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Hiking Above Treeline

Above Treeline. If those words don’t scare you or at least raise your guard, then you should read this post carefully.

Above treeline on Mt Washington.
Above treeline on Mt Washington.

Above Treeline occurs at about 4,500 feet of elevation in my neck of the woods, in the White Mountains of New Hampshire.  When you get up to this elevation, you are fully exposed to the elements including wind, rain, hail, fog, lightning, snow, and cold. While it can be beautiful in good weather, getting stuck here in fog, a whiteout, or after dark can have lethal consequences, any time of year.

There are no trees and few plants, except lichen and sedge grasses. There’s very little cover if something goes wrong and you may have to wait until daybreak before anyone can come get you in an emergency.

For all practical purposes, it looks like you are on the moon. The tops of the mountains are covered in boulder fields that are tricky to walk on. The rocks are sharp, and if you stumble, it’s easy to cut up your hands when you hit the ground.

Descending Mt Jefferson
Descending Mt Jefferson

Rock cairns replace trail blazes but can be difficult to see in low light, whiteouts, and darkness. Your best defense is good preparation and planning. Bring warm clothing and rain gear (tops and bottoms.) Prepare bail-out routes in advance in case the weather changes suddenly, and remember, there is safety below treeline. When conditions degrade, the people who get below treeline have a higher survival rate.

Despite the harshness of the environment above treeline, it is a very fragile environment that can be easily damaged Don’t pick any flowers or plants above treeline and stay on the path, or jump from rock to rock to avoid disturbing any.

Camping is forbidden above treeline in the White Mountains, except on 2 feet of snow or more. Wood fires are also illegal, so use a backpacking stove (especially since there is no wood above treeline.)

Mt Monroe, Presidential Range
Mt Monroe, Presidential Range

Don’t be afraid to turnaround on a hike above treeline if you run out of daylight or a member of your party becomes fatigued.  Most accidents occur at these elevations because someone didn’t turn around until it was too late. Remember, the summit is always optional. Among mountaineers and hikers there is as much glory in a good attempt as there is in a successful summit.

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7 comments

  1. I really enjoyed this blog post and some great information in the comments. I’m a relative novice backpacker with about 6 trips under my belt including Mt.Washington, Mt.Carrigain etc but I’m looking to take my wife and daughter on an overnight backpack. Something under 10 miles roundtrip and some near or above tree line hiking while still being manageable for them would be ideal. Would any of those summit hikes recommended to Rita be suitable as an overnighter?

  2. Excellent article filled with extremely good information.

    As a solo hiker and backpacker I learned long ago when above Tree-line to focus on taking my time, not allowing extraneous factors compelling me to move along quicker as one does sometimes below Tree-line. As you stated so accurately, when one gets above Tree-line the individual is “fully” exposed.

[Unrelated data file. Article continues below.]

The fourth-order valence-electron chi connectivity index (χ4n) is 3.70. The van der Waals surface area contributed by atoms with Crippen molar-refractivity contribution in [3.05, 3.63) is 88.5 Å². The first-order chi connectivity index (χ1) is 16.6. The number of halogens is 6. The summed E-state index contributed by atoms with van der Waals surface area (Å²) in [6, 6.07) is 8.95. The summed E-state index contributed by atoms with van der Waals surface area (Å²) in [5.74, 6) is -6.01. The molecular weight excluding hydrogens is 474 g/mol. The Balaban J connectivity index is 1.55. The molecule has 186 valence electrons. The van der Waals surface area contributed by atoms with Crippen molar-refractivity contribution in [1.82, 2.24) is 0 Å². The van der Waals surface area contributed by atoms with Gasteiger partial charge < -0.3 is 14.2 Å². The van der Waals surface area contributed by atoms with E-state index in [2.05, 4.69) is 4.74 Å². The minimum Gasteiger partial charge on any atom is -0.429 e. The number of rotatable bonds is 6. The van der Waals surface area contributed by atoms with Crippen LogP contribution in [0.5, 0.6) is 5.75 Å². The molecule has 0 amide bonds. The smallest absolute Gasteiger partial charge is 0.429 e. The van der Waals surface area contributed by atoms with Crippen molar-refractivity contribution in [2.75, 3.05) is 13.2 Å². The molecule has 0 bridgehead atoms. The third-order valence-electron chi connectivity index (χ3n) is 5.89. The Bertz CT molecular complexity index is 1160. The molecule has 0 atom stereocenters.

What brought nostalgia to me was your statement that, “… the tops of the mountains are covered in boulder fields that are tricky to walk on. The rocks are sharp, and if you stumble, it’s easy to cut up your hands when you hit the ground.” Been there, done that! Now with advance age I learn to focus very carefully on my steps and not to worry about getting into a hurry to get out of a bad situation. Take one step at a time, focus and keep moving. I also learned decades ago to fold those “trekking poles,” as they easily can get trapped within crevices of the boulders causing one to lose his or her balance and fall.

    Your very last sentence is extremely sage advice that all should take to heart: “…Among mountaineers and hikers there is as much glory in a good attempt as there is in a successful summit.”

  3. Great advice. I was hiking in Utah this past summer and came across conditions as you mentioned
    I was not comfortable on going any farther up. My gut told me to go back down and was glad I did. It was a beautiful day and I’m glad it ended that way. Stay safe and god bless.

  4. Out west here, NW Oregon. I hadn’t realized that you can’t camp above timberline there. I love camping above timberline and seek it out. The high Sierras are my favorite for this, followed by the Wind Rivers. In the Northwest most above timberline area is on volcanoes and it’s sometimes hard to find a good level area for a campsite. Not that hard, but there’s more steep than level up there.
    Yes, give me the long views and just that feeling of being in someplace out of the ordinary. True that there’s wind, cold, the threat of lightning, and all that, but so far it’s more than worth it. I’ve never been into campfires when backpacking so that part of it is no issue for me.

  5. Loved the article. I have lived in the south central Andean highlands of Peru for almost 18 years. I love hiking in the Andes. Where I go is always about the tree-line, like from 12,000 feet on up to 15,000. Your photos could have been taken in Peru. On a trip I just returned from I learned what a hassle it is to hike up through deep ichu grass. Think hiking through deep snow, deep sand or going up through thick alder brush with a large pack. Check out trekking in the Huayhuash.

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